Publishers Weekly - Publisher's Weekly
After a 12-year hiatus, novelist and travel-writer Morris (Crossroads; The Waiting Room) returns to the form that earned the Rome Prize for her debut collection, Vanishing Animals. Although the 10 stories in the new volume are set in various locales, from a ski resort to the Caribbean, all focus on the quiet crises that can rock her mainly female protagonists' middle-class existences. In "Souvenirs," an adolescent girl is finally invited to accompany her parents on their annual trip to Florida. The unraveling of her illusions about her parents (and the way she acts out her disappointment) leads to a moving rite of passage. Marital stress, skillfully rendered, is the focus of several stories. In "The Wall," a second wife tries to erase the memory of her precursor by painting over the mural in their kitchena gift from her husband's first marriageand discovers the void at the center of their relationship. In "The Snowmaker's Wife,'' a woman finds solace in an Indian myth after she realizes that her husband is having an affair. The sole male protagonist, in the title story, also experiences his vulnerability, in a potentially tragic situation. As elsewhere in Morris's fiction, occasional intrusions of the symbolic (and even supernatural) are made to seem natural and necessary. This is less true in "Losing Track," in which a visit to the site of dinosaur tracks by the parents of a runaway girl is freighted with more symbolic weight than it can bear. Such flaws do not undermine this poised and articulate collection, however. (June)
These stories by the author of House Arrest (LJ 4/1/96) offer a range of characters and circumstances, yet the tone and structure are always the same: a somewhat bewildered protagonist tries to deal with a situation, tension builds, actions and feelings are rationalized, and the story ends abruptly, with no satisfying denouement. Sometimes the tension is caused by supernatural forces, as in "The Wall," in which an indelible mural on a kitchen wall has a mystical effect on the narrator's husband. In other stories, the tension results from prosaic domestic drama. The most successful story, "The Glass-Bottom Boat," about a housewife on vacation with her family in Jamaica who encounters local residents with magical powers, melds the enigmatic and the commonplace. The uptight, contained lives of Morris's characters are mimicked by her compact, bland prose. For comprehensive modern fiction collections.Reba Leiding, Rensselaer Polytechnic Inst., Troy, N.Y.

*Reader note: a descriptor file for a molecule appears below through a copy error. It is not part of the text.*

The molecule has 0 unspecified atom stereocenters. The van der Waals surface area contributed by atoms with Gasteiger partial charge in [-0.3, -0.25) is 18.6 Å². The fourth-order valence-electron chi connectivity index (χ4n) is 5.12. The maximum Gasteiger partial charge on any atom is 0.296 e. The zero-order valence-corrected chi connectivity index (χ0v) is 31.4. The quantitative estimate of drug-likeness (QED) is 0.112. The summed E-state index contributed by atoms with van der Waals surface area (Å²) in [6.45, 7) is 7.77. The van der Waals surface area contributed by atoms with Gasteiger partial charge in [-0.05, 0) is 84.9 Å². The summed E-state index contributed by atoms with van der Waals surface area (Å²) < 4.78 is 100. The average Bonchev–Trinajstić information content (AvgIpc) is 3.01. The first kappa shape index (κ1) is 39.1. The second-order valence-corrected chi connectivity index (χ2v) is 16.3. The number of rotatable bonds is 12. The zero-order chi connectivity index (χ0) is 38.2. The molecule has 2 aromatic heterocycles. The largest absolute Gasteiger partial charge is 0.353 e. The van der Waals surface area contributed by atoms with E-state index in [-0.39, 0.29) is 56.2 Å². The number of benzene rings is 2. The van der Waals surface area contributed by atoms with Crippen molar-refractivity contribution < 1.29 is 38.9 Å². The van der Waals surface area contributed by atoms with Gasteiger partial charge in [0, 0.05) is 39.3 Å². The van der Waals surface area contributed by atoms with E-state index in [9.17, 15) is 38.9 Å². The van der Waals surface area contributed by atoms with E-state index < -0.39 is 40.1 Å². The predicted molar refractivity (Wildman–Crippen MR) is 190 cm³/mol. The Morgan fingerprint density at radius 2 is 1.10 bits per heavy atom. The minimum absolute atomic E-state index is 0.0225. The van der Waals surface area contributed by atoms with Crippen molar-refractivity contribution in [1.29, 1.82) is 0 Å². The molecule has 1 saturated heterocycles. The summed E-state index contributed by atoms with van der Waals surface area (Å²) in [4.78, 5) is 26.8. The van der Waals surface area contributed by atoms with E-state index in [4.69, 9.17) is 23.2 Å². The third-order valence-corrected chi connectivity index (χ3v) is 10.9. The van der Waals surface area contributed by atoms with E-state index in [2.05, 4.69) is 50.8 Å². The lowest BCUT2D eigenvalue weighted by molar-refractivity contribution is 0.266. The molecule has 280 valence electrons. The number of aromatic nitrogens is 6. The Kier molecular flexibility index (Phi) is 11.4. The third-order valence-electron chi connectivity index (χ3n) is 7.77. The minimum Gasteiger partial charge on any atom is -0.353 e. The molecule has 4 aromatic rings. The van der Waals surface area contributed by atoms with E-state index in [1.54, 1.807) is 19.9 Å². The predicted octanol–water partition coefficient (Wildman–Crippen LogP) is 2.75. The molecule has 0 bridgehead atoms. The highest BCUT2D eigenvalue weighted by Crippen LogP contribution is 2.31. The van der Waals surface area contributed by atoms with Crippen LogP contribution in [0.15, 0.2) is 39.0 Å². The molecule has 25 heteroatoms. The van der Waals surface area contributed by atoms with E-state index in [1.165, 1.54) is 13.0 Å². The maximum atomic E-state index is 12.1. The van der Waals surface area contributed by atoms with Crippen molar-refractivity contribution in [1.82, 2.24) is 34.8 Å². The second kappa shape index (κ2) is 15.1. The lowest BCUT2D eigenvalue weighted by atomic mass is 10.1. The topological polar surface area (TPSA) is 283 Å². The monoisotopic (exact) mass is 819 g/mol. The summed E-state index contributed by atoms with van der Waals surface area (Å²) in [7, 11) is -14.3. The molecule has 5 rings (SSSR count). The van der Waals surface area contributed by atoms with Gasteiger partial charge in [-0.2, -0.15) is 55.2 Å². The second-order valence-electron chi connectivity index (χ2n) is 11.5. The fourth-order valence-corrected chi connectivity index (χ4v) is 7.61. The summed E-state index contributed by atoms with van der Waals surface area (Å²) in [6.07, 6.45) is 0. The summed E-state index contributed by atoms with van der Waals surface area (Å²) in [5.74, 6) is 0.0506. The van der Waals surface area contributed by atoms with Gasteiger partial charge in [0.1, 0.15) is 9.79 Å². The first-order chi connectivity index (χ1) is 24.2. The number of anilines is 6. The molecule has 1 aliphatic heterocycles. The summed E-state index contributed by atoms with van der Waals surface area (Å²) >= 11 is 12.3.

School Library Journal
YAThese 10 short stories are stitched together with the common threads of personal crisis, change, and growth. All have straightforward plots and good character development. Three stories have particular appeal to YAs. In a first-person narrative, "The Lifeguard" describes sitting in his elevated chair, adored by all the young girls on the beach, and waiting for a crisis. When a toddler stops breathing, he tries everything he has been trained to do but nothing works. The child is saved by a divorce whose constant presence on the beach has both disturbed and intrigued the lifeguard. He is compelled to seek out this older woman who wordlessly embraces him and then sends him on his way. Told in retrospect and filled with precise detail, the story leaves readers to ponder how this experience influences his life. The hero of "Slices of Life" is a young pizza entrepreneur who has caring relationships with his girlfriend and his customers but not his ne'er-do-well father. In "Souvenirs," a girl begins shoplifting as she struggles with growing up and the changes that it brings. Several selections feature married women dealing with husbands and children. Some have supernatural elements. The stories are uneven in quality, but all are succinct and enjoyable. Each one ends with thought-provoking unresolved issues that are perfect for YA group discussion.Nancy Karst, Fairfax County Public Library, VA
Morris's third collection (Vanishing Animals, 1975; The Bus of Dreams, 1985) shows some of the flair for yarnspinning missed in her last novel, House Arrest (1996), but repetition lessens the overall impact of the ten tales here (nine previously published).
Most of this volume's characters are poised on the cusp of a change, nowhere more so than in the title story, where a teenage lifeguard, accustomed to being the lord of all he surveys, has a rude awakening when he proves deficient in the first aid needed to save a toddler on the beach. But young male protagonists are an exception; much more common are married women (like Emily in "The Snowmaker's Wife") who learn something profound about the emptiness of their lives. Emily's husband spends his winter nights making snow at a ski resort, but when his nocturnal absences increase she begins to suspect something else; then her fear that he's stepping out with her best friend is verified at a time when she's most vulnerable. Melanie in "Losing Track," Lenore in "The Glass-Bottom Boat," and the unnamed cowboy's wife in "Around the World" all experience epiphanies when they go to the limit of what their husbands can do for them, then step beyond on their own: Melanie during an all-night vigil in Navaho land, Lenore on a Caribbean holiday when a native opens her eyes to a world she'd denied, and the cowgirl when the carnival comes along, bringing a handsome stranger to the laundromat. We don't learn what follows these personal revelations, but Morris's implication is that her characters' lives, if not completely transformed, will at least be easier to bear.
Longing and change are better personified in some situations than others here, and the marital dynamic grows stale. But there are also exquisitely revealing moments, and clearly Morris hasn't lost her touch as a story writer.